Something that doesn't make good sense, makes bad sense. That means someone is being deliberately hurtful & selfish. Look for motives behind actions & words.

      by CA wildwoman on Thu Jan 31, 2013 at 05:38:17 PM PST

      [ Parent ]

    •  no, I am religious, and I am not threatened (7+ / 0-)

      by new scientific knowledge.  I welcome it

      Neither are many of my religious friends.  That is because we don't read religious texts as science; we read them as theological statements.

      I find science to be a great help in understanding those religious texts.  So do my friends.

      And when new scientific evidence comes up, one of the questions we ask ourselves is "What does this new knowledge tell us about God?"  

      The right wing fundamentalist types do not look for religious revelation outside of the Bible ..
      and they are only literal about certain things... usually things that make them feel superior to others ...

      but there are many religious people who do find science a help to their spiritual life and religious beliefs .. and we don't get angry over new scientific discoveries

      Give your heart a real workout! Love your enemies!

      by moonbatlulu on Thu Jan 31, 2013 at 06:08:19 PM PST

      [ Parent ]

      •  Sorry (4+ / 0-)

        Meant to say "some" religious folk.

      •  I'm left wondering (1+ / 0-)
        Recommended by:
        CA wildwoman

        Why those who accept science as you do are still drawn to religion?

        I do see the value of man's search for meaning and even the value of scripture as  confused moral poetry.  

        But God, the omni boogeyman, simply is not.  Why do we cling to this remnant of past ignorance?  Why are we so afraid to set out alone, and search for meaning in our here and now human world -- the only world we will ever have and the only world we can ever know?

        Labor was the first price paid for all things. It was not by money, but by labour, that all wealth of the world was originally purchased. - Adam Smith

        by boatwright on Fri Feb 01, 2013 at 05:27:43 AM PST

        [ Parent ]

        •  Important questions everyone needs to answer for (0+ / 0-)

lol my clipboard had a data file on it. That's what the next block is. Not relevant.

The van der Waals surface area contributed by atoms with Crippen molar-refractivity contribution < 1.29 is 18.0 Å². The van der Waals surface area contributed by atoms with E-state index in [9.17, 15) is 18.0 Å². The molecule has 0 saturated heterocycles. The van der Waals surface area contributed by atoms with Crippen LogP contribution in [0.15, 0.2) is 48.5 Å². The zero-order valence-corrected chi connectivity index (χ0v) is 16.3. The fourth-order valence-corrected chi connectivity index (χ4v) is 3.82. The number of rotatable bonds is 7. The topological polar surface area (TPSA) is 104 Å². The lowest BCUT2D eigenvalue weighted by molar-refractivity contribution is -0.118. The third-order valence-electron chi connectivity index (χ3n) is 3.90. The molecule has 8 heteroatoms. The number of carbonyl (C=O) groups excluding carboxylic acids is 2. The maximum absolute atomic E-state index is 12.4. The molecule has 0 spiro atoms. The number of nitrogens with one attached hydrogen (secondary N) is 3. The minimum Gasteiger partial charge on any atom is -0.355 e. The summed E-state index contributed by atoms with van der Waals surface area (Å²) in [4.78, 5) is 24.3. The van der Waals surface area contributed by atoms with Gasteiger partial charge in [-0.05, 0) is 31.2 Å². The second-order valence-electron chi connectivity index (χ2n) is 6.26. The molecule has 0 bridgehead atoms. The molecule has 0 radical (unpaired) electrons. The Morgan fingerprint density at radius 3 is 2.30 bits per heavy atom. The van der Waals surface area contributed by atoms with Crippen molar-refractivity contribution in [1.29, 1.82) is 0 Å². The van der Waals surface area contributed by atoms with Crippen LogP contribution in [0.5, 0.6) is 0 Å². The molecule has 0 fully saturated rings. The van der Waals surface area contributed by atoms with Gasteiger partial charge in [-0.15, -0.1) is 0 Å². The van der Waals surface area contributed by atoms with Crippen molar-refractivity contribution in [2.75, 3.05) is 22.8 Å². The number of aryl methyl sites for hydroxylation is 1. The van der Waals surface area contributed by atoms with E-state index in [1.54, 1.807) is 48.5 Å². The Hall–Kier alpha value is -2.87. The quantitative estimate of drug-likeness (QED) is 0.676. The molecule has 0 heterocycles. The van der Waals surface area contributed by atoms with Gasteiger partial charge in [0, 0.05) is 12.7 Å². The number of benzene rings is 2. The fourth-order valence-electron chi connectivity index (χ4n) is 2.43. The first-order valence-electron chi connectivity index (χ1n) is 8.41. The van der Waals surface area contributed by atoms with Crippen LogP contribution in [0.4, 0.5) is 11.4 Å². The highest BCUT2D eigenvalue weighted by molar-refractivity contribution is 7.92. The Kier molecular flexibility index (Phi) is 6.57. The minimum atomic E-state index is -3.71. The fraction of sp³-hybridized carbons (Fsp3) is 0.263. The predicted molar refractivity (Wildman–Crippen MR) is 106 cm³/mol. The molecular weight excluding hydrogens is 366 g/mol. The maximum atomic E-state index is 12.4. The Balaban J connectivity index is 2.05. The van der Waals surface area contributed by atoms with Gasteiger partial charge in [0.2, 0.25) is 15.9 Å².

themselves, as each person's needs & priorities are their own.

          I see the human need for group agreement as a force behind organized religions, & group dynamics are another set of complex behaviors.
          Being comfortable alone is not a usual human attitude, but one that some develop as long as they have a place they feel safe in.

          Seeking comfort & /or safety is a strong motivation.

          Thanks for your comment !!

          Something that doesn't make good sense, makes bad sense. That means someone is being deliberately hurtful & selfish. Look for motives behind actions & words.

          by CA wildwoman on Fri Feb 01, 2013 at 02:01:01 PM PST

          [ Parent ]

        •  because my Deity is not a boogeyman ... (1+ / 0-)
          Recommended by:
          CA wildwoman

          I don't think the Creator is going to punish me .. frankly, I don't worry about the afterlife ..if it's there, well I hope it is a chance to glory in creation ...if it's not, I hope the life I led here leaves this world a better place ..

          There is a lot of good sound moral philosophy in the Bible ... it is the first writing that states all human beings are created equal ...
          There is also a lot of good sound moral philosophy in other writings also ...

          I realize most people(in the west) decide on whether there is a God or not based on the God they were taught about in the Bible ... and when they reject the Bible, they reject the idea of God...
          at one time I did the same ... and what eventually convinced me was science ...evolution to be exact.  All of creation evolves .. and so does the Creator ...I don't believe in the all-knowing God .. the unchanging God I reject... and even more, I believe that our concept of God has to be constantly evolving and we have to risk unbelief to evolve to a better belief ...